The Skirmish at Dug Springs took place along the Wire Road near current day Clever, Missouri.
For the night of Aug 1, Union Brigadier General Nathaniel Lyon’s forces camped in and around Wilson Creek. Because of reports that Missouri State Guard Brigadier General James S. Rains had 3,000 men southwest near Dug Springs, Lyon decided to form a battalion out of his regular army units. On August 2nd, Lyon placed them under the command of Captain Frederick Steele and sent them southwest down the Wire Road to determine the enemy strength. Lyon sent a section from Totten’s Battery to accompany Steele’s force. Steele established his defense line just south of Dug Springs. He deployed the guns from Totten’s Battery on the high ground just to either side of the Wire Road.The Missouri summer continued hot with temperatures soaring over 100 °F. Lyon’s forces struggled to march the short distance from their camps at Wilson Creek to Dug Springs.
In the meantime, Confederate Brigadier General Ben McCulloch had a hard time believing reports that the entire Union Army was to his immediate front. He decided to send his trusted lieutenant, Colonel James McIntosh, to scout out the enemy forces. McIntosh went forward with Rains and was able to see the Federal encampments off in the distance. McIntosh reminded Rains about McCulloch’s orders not to engage the enemy forces and then left to report his findings to McCulloch. Rains continued to probe the Federal positions.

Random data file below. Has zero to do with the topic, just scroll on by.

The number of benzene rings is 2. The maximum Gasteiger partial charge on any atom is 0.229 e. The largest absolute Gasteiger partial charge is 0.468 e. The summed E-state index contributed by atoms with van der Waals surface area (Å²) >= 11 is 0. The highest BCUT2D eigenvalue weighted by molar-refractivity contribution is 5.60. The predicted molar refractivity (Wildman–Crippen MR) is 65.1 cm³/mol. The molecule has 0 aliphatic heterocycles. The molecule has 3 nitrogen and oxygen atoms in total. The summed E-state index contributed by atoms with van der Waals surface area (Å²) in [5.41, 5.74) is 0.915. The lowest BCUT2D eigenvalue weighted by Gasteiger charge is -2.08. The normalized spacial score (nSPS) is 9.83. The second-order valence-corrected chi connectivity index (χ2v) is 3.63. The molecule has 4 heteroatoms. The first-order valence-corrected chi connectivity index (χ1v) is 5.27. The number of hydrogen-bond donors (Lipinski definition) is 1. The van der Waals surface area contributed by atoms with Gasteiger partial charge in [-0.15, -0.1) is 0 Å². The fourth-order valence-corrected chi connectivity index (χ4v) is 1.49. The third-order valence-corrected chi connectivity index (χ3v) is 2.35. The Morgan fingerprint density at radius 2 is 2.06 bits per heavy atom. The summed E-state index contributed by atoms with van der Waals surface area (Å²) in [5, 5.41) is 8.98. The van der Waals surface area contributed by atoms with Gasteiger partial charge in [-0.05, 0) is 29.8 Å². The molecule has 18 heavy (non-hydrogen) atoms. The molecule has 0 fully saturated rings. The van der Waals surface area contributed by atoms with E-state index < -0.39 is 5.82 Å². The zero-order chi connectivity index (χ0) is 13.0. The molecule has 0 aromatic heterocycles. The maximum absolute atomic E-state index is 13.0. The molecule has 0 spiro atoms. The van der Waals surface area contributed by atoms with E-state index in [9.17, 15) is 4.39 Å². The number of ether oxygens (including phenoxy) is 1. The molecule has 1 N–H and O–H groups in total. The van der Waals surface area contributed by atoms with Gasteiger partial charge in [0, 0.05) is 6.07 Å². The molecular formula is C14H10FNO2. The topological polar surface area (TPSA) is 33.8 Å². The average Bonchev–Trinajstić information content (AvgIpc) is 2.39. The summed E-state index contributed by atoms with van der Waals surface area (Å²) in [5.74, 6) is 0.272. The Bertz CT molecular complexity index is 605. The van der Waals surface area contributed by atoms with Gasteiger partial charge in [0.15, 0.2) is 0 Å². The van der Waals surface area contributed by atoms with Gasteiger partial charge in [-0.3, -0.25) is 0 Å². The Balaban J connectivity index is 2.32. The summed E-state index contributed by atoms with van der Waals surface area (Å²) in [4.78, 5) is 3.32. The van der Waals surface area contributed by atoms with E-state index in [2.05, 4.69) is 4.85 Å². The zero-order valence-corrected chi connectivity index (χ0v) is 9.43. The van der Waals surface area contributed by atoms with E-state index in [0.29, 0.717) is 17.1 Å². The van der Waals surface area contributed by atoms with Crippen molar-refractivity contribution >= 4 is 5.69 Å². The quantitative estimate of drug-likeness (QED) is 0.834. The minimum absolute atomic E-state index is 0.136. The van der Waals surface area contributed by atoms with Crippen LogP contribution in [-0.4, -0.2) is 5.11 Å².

Sometime between 4:00 and 6:00 P.M. on August 2nd, some of Rains cavalry units began skirmishing with Steele’s infantry units. Totten’s battery began firing cannister into the enemy lines. Captain David S. Stanley commanding a company of troopers from the 1st US Cavalry ordered a charge into the enemy. Rains’ forces panicked and fled back down the Wire Road back to the Southern camps. The Confederate troops would refer to this episode as “Rains’ Scare” and it served to add to McCulloch’s feelings that he could not count on the Missouri State Guard troops. The skirmish added to the rift that existed between McCulloch and Major General Sterling Price of the Missouri State Guard.